<img height="1" width="1" style="display:none" src="https://www.facebook.com/tr?id=1529661517359828&amp;ev=PageView&amp;noscript=1"> 10 Ways Your Landscape Contractor Can Help You Get LEED Certified | HighGrove Partners

Trees in an office courtyardIf you manage properties in the Atlanta market, you may have noticed a push for existing buildings to become LEED certified. There are several reasons to get your building LEED certified that all make good business sense:

  • It’s the socially responsible thing to do
  • Tenants are looking for it
  • It can help you differentiate your property and allow you to increase rents
  • Improvements will cut operation costs that will affect your bottom line over time

Getting your building certified under LEED for Existing Buildings and Operations and Maintenance (EBOM) is no simple task. It’s a commitment that involves not only capital improvements but also a fundamental change in your daily operations.

Let’s assume that you’ve already decided to get your existing building LEED certified. It takes a minimum of 40 points to get your building certified under LEED EBOM — and your landscape contractor can help you achieve 15 of them.

To be fair, not every landscaper is up to the task. You landscaper will need to know plenty about landscape architecture and implementation, as well as the LEED process and documentation. (Working with a landscape contractor that offers in-house landscape architecture services, such as HighGrove Partners, is your ideal partner in this endeavor.)

Got a landscape contractor who can handle this? Here’s a look at the points they can help you with — and some strategies to earn them.

SS Credit 2: Building Exterior and Hardscape Management Plan (1 Point)

This is a pretty easy credit to earn; it’s low-hanging fruit. To earn this credit you simply have to create a written plan of environmentally friendly ways to maintain your building’s exterior. For example, you may specify the type of ice melt you use for snow and ice removal, or chemicals you can use to clean your hardscapes.

SS Credit 3: Integrated Pest Management, Erosion Control and Landscape Management Plan (1 Point)

This credit is similar to SS Credit 2. You must have a written plan detailing your pest, site erosion, and landscape management. This may include details of onsite green waste facilities or a reduced chemical approach to insects and weeds. (Warning: Sustainable landscape management can result in more weeds in your landscape.)

SS Credit 5: Site Development — Protect or Restore Open Habitat (1 Point)

Strategies to earn this credit may be as simple as properly documenting native or adaptive green space you already have; converting sod and non-natives to approved green space; replacing hardscapes with approved green space; or setting aside green space offsite.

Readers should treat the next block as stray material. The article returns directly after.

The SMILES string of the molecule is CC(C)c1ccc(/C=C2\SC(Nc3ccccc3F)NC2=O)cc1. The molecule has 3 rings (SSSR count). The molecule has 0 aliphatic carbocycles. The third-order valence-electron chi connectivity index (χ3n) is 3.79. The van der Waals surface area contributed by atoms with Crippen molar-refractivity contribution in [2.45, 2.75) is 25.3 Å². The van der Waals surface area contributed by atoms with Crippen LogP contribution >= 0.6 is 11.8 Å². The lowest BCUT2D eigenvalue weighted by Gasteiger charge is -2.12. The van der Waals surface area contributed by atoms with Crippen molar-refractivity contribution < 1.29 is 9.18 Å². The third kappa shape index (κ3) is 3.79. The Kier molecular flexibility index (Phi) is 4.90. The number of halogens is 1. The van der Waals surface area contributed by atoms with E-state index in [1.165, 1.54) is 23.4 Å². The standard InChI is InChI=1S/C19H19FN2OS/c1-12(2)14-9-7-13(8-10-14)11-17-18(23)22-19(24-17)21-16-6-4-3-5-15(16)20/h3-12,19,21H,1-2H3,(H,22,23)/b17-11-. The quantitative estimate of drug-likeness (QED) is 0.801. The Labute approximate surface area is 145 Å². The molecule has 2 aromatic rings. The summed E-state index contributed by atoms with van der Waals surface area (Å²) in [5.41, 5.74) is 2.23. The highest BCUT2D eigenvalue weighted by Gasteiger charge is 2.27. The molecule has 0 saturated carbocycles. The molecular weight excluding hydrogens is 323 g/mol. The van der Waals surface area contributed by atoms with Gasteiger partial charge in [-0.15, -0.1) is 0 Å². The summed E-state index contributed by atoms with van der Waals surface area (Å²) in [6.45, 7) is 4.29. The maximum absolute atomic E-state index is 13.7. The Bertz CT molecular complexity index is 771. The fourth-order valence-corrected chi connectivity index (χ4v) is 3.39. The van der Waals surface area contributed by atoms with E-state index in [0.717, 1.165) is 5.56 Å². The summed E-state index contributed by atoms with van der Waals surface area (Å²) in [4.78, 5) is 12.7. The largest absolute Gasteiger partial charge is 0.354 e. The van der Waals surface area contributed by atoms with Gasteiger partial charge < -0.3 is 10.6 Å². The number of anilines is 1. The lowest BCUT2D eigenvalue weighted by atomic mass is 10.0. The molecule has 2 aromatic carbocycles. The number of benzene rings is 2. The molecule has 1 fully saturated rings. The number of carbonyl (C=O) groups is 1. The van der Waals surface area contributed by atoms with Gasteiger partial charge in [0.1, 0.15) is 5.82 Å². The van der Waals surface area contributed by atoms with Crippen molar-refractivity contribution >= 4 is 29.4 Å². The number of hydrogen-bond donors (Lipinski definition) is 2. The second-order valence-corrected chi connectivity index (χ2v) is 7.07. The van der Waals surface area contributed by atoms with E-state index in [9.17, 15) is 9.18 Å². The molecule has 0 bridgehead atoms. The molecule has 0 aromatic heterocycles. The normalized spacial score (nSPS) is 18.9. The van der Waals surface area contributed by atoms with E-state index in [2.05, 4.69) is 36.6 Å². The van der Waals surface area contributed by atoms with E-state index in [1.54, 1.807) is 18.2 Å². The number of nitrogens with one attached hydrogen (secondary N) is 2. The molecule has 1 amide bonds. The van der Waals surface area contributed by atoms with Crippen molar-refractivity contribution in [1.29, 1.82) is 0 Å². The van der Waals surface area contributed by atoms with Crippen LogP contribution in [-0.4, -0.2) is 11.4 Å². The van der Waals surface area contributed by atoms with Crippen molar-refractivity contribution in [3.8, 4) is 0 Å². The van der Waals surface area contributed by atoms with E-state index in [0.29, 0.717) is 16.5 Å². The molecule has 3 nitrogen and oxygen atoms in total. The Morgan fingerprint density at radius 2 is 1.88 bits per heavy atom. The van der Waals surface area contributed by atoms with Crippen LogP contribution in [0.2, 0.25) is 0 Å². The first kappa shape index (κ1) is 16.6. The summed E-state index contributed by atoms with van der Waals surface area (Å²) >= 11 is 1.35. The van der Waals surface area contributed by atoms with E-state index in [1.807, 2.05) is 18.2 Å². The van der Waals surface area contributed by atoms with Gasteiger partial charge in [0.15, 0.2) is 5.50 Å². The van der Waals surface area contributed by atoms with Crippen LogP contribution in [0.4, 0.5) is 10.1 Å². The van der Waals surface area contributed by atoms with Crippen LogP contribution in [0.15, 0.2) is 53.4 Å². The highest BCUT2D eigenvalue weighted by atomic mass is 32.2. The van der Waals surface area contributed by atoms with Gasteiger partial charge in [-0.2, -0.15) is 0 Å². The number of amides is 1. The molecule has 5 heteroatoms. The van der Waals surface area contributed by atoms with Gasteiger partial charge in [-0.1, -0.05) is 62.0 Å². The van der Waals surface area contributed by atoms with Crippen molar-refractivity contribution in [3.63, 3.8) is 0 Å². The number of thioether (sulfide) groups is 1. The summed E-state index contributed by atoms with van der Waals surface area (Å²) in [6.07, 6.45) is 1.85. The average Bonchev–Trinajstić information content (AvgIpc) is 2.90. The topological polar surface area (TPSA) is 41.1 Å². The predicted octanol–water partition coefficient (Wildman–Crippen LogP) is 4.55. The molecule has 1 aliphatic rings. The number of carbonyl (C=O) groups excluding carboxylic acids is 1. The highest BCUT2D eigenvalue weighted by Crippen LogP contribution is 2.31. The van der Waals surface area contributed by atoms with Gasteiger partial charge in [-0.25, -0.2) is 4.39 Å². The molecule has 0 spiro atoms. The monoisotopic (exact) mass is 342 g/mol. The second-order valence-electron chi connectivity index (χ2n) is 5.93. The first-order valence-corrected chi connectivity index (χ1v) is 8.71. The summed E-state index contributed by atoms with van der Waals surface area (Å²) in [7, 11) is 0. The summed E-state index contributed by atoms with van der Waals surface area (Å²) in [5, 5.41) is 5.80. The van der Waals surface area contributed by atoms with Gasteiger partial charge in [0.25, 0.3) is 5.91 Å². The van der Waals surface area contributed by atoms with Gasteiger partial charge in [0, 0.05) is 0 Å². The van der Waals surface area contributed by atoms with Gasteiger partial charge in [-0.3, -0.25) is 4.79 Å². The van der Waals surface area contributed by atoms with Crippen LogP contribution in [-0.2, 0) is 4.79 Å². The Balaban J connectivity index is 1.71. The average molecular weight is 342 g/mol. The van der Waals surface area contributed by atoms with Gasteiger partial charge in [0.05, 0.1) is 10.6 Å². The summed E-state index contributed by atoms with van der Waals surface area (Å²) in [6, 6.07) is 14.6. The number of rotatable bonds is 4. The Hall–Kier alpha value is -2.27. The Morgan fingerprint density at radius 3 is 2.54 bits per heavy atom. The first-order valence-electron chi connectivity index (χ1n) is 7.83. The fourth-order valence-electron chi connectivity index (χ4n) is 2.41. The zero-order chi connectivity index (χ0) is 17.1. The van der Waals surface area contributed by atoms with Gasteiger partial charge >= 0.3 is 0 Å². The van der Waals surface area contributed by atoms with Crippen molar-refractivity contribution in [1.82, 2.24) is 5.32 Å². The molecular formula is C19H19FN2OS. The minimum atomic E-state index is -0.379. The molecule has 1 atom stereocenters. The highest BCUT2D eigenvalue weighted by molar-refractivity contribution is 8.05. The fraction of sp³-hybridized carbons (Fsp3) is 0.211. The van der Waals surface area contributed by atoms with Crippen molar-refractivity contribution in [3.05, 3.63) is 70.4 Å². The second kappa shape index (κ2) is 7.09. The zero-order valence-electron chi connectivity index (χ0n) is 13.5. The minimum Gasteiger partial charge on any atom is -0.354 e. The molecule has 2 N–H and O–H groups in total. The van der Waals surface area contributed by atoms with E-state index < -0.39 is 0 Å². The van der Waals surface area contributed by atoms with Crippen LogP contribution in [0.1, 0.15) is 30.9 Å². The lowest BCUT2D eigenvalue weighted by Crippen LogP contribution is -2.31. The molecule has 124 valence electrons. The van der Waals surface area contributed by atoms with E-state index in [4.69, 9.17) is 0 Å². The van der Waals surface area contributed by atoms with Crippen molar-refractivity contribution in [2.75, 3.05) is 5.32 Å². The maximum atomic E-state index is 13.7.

SS Credit 6: Stormwater Quantity Control (1 Point)

This credit can be earned by including any number of cisterns, bioswales or other strategies to keep rainwater on your site. Water harvested by earning this credit can be used to earn points in other credits, too!

SS Credit 7.1: Heat Island Reduction — Nonroof (1 Point)

To earn this credit you have to decrease the heat your hardscapes and parking lot radiate back. A simple way to do this is by planting trees, but there are plenty of other strategies, too.

SS Credit 7.2: Heat Island Reduction — Roof (1 Point)

This credit is similar to SS Credit 7.1, but you are reducing the heat radiated back from your roof. A great way to do this is by installing a green roof system or rooftop garden. But keep in mind that this can be a costly improvement — and not all buildings can support the additional weight.

WE Credit 1: Water Performance Measurement (1–2 points)

This credit can be earned by metering your potable water use, both indoors and for irrigation. Earn two points by measuring multiple systems.

WE Credit 3: Water Efficient Landscaping (1–5 Points)

The goal of this credit is to reduce how much potable and natural body water you use. This means eliminating city water use as well as water sourced from wells and stream-fed ponds.

Strategies may include improved irrigation systems (like HighGrove’s KnowWater irrigation improvements), cisterns, modifying your landscape to decrease water needs, and eliminating irrigation on established landscape material.

WE Credits 4.1–4.2: Cooling Tower Water Management (1 Point)

To earn this credit, you might use harvested water from a cistern for your cooling tower makeup.

IO Credit 2: LEED® Accredited Professional (1 Point)

Finally, you can earn a point just by having a LEED Accredited Professional on your team.

Ready to Get LEED Certified?

Hopefully after reviewing the credits your landscaper can help you earn, you can take away some ideas to implement at your property. These strategies are just a brief list and not every credit makes sense to pursue depending on cost and feasibility. The best thing to do is get your landscaper involved early on in the process, so they can help you identify which strategies are the best fit for you.

Looking for a landscape contractor equipped to guide you through part of the LEED certification process? Call HighGrove Partners at 678-298-0550, or use the contact form to the right for us to get in touch. Subscribe to our blog for more helpful resources!

This post was written by Sam Sampson, HighGrove’s land services manager.

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Last modified: January 15, 2014